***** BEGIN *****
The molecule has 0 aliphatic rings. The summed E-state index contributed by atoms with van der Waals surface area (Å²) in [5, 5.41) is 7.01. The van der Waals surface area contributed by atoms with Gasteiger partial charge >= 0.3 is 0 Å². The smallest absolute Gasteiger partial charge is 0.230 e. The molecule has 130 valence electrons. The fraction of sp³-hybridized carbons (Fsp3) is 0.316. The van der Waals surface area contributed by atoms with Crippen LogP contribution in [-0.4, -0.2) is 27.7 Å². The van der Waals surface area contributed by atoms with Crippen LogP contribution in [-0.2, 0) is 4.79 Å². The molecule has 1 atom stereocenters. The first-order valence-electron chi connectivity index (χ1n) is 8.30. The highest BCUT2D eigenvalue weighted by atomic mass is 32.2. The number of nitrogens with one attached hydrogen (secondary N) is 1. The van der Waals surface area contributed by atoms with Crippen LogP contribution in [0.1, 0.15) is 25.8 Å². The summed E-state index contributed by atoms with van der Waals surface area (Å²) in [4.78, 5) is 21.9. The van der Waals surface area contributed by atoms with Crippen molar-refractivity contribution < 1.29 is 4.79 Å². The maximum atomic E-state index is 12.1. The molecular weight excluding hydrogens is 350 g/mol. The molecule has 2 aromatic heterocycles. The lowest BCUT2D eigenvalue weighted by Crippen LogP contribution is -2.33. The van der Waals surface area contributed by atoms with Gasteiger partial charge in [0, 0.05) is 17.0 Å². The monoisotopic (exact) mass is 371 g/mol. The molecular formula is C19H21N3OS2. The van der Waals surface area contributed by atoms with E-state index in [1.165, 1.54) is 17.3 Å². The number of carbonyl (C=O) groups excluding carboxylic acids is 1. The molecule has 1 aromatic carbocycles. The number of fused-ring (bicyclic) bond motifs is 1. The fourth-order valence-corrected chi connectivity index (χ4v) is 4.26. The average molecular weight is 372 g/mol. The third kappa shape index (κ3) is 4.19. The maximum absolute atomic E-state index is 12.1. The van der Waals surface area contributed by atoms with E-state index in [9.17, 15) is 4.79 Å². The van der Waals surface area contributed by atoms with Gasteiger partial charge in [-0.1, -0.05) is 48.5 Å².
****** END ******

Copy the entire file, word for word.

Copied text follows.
The molecule has 0 aliphatic rings. The summed E-state index contributed by atoms with van der Waals surface area (Å²) in [5, 5.41) is 7.01. The van der Waals surface area contributed by atoms with Gasteiger partial charge >= 0.3 is 0 Å². The smallest absolute Gasteiger partial charge is 0.230 e. The molecule has 130 valence electrons. The fraction of sp³-hybridized carbons (Fsp3) is 0.316. The van der Waals surface area contributed by atoms with Crippen LogP contribution in [-0.4, -0.2) is 27.7 Å². The van der Waals surface area contributed by atoms with Crippen LogP contribution in [-0.2, 0) is 4.79 Å². The molecule has 1 atom stereocenters. The first-order valence-electron chi connectivity index (χ1n) is 8.30. The highest BCUT2D eigenvalue weighted by atomic mass is 32.2. The number of nitrogens with one attached hydrogen (secondary N) is 1. The van der Waals surface area contributed by atoms with Crippen LogP contribution in [0.1, 0.15) is 25.8 Å². The summed E-state index contributed by atoms with van der Waals surface area (Å²) in [4.78, 5) is 21.9. The van der Waals surface area contributed by atoms with Crippen molar-refractivity contribution < 1.29 is 4.79 Å². The maximum atomic E-state index is 12.1. The molecular weight excluding hydrogens is 350 g/mol. The molecule has 2 aromatic heterocycles. The lowest BCUT2D eigenvalue weighted by Crippen LogP contribution is -2.33. The van der Waals surface area contributed by atoms with Gasteiger partial charge in [0, 0.05) is 17.0 Å². The monoisotopic (exact) mass is 371 g/mol. The molecular formula is C19H21N3OS2. The van der Waals surface area contributed by atoms with E-state index in [1.165, 1.54) is 17.3 Å². The number of carbonyl (C=O) groups excluding carboxylic acids is 1. The molecule has 1 aromatic carbocycles. The number of fused-ring (bicyclic) bond motifs is 1. The fourth-order valence-corrected chi connectivity index (χ4v) is 4.26. The average molecular weight is 372 g/mol. The third kappa shape index (κ3) is 4.19. The maximum absolute atomic E-state index is 12.1. The van der Waals surface area contributed by atoms with E-state index in [9.17, 15) is 4.79 Å². The van der Waals surface area contributed by atoms with Gasteiger partial charge in [-0.1, -0.05) is 48.5 Å².